The Hayward Planning Commission was tasked to decide this week whether Texas-based Tierra Energy's proposal to build a gas-burning power plant on Clawiter Road fits in with the city's designs for the area.
But the commissioners reached a stalemate: Three forcefully opposed the plant, three voted in its favor and one abstained.
If built, Tierra's 115-megawatt plant, called the Eastshore Energy Center, would serve the Pacific Gas & Electric power grid during times of peak demand.
But the city already has welcomed the Russell City Energy Center, a much larger, 600-megawatt power plant proposed for the same area, and some argued that one plant is enough.
"I understand the need for power. I get that," said Planning Commissioner Al Mendall, adding that he would support the Eastshore plan if it were 14 windmills instead of 14 natural gas-burning engines with 70-foot-tall smokestacks.
But in a forceful statement, Mendall said the city should reject the plant proposal on the grounds that it would not conform to Hayward's industrial zoning code and general plan. He was joined by two other commissioners Mary Lavelle and Julie McKillop and was buoyed by the support of several area residents who came to voice their opposition.
"We have done our share," Mendall said. "I'm all
But others, echoing Tierra's attorney, argued that because the city has already approved the Russell City Energy Center, which has been in the planning stages for several years, it would be unfair to support one and not the other.
Confusion has surrounded the plant proposal, particularly involving questions about why Hayward has become a favored site for power plant developers.
Many commissioners on Thursday expressed frustration about the process by which the plants can get approval. It is the California Energy Commission, not local authorities, that decides whether a plant can be built.
While many residents raised concerns about the nitrogen oxide, ammonia and other chemicals that would be emitted from the site, there were few detailed answers on what those impacts really would be.
"We're really not here to approve or disapprove of the plant," said Commissioner Marvin Peixoto, who voted against Mendall's motion.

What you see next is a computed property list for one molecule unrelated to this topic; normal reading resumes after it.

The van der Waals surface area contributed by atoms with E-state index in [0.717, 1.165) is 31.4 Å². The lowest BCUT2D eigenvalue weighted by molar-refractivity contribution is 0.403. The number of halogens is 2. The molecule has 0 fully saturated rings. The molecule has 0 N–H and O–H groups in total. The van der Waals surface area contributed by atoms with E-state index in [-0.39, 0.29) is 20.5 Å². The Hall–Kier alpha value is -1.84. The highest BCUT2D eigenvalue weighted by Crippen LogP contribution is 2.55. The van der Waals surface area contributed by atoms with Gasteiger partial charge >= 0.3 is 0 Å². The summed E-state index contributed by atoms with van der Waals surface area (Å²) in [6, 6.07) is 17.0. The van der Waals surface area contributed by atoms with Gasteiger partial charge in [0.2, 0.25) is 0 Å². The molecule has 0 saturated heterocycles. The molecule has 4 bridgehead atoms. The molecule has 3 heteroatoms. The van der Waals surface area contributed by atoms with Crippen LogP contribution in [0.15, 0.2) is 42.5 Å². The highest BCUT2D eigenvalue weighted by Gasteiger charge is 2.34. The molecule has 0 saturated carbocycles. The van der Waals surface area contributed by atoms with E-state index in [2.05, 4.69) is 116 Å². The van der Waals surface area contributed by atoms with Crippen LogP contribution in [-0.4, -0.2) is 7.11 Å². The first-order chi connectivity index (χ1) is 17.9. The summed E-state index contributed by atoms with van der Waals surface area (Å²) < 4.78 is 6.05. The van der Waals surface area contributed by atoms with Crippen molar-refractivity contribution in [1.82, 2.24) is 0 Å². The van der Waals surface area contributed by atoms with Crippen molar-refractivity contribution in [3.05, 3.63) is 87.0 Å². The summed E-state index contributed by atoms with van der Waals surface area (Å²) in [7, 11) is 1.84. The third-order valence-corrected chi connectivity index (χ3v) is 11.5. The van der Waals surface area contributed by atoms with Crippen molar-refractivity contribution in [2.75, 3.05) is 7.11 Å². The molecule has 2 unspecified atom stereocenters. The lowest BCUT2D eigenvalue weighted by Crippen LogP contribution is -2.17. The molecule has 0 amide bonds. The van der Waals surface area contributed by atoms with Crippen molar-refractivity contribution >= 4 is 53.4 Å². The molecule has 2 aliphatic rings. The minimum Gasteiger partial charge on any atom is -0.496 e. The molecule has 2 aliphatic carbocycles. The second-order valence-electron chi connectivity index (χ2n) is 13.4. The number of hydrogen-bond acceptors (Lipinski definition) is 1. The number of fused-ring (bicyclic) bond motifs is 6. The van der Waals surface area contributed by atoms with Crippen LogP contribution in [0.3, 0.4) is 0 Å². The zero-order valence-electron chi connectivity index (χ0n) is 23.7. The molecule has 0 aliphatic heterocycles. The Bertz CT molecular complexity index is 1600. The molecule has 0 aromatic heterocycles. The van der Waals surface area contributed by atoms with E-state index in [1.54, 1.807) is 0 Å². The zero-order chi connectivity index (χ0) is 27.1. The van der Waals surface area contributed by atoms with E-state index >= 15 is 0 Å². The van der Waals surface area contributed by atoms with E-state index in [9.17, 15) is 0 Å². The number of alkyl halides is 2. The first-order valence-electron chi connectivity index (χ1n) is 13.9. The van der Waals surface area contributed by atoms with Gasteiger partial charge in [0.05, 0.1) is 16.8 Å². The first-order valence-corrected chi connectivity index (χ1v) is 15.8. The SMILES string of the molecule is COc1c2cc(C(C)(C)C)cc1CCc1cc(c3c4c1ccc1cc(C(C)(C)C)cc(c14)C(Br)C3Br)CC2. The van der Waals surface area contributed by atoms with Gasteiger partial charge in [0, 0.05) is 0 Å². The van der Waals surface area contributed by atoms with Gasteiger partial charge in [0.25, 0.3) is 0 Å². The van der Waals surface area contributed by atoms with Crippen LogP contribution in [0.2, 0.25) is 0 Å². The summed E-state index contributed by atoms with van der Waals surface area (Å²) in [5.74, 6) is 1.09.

Commissioner Christopher Thnay abstained, saying he did not have enough facts to make a fair decision. The plans now go to the City Council without any recommendation from planning commissioners, because they did not reach a majority decision.
Tierra says it picked the Clawiter Road location because of its proximity to a PG&E substation near Route 92, along with a natural gas supply line that courses through the area.
The company says PG&E, in a process that was overseen by the state, last year chose seven out of more than 50 power plant proposals to support. Of the seven, two were in Hayward and most of the others were in fast-growing areas of the Central Valley.
Despite protests from several west Hayward residents who live near Clawiter Road, Tierra has gained vocal support locally from leadership of the influential Hayward Chamber of Commerce.
Tierra also has hired local consultants, including Hayward attorney Robert Sakai and former San Leandro Councilman Gordon Galvan, who have met with city leaders in recent months, several commissioners disclosed Thursday.
Scott Raty, the chamber's president, said he believes the Eastshore peaker plant, which can start up within minutes, will increase the reliability of the local power supply.
In a letter sent to city officials Wednesday, California Energy Commission spokesman Lorne Prescott appeared to confirm that assessment.
"The electrical power generated by this facility would supplement the old local generating plants at Pittsburg and on the Peninsula, and therefore, would bring more reliability to the local electric grid," Prescott wrote.
Opponents, however, argued that other sites outside Hayward should also be examined. The CEC has final say on whether the power plant can be built, and it is scheduled to make that decision in November.
Matt O'Brien can be reached at (510) 293-2473 or email@example.com.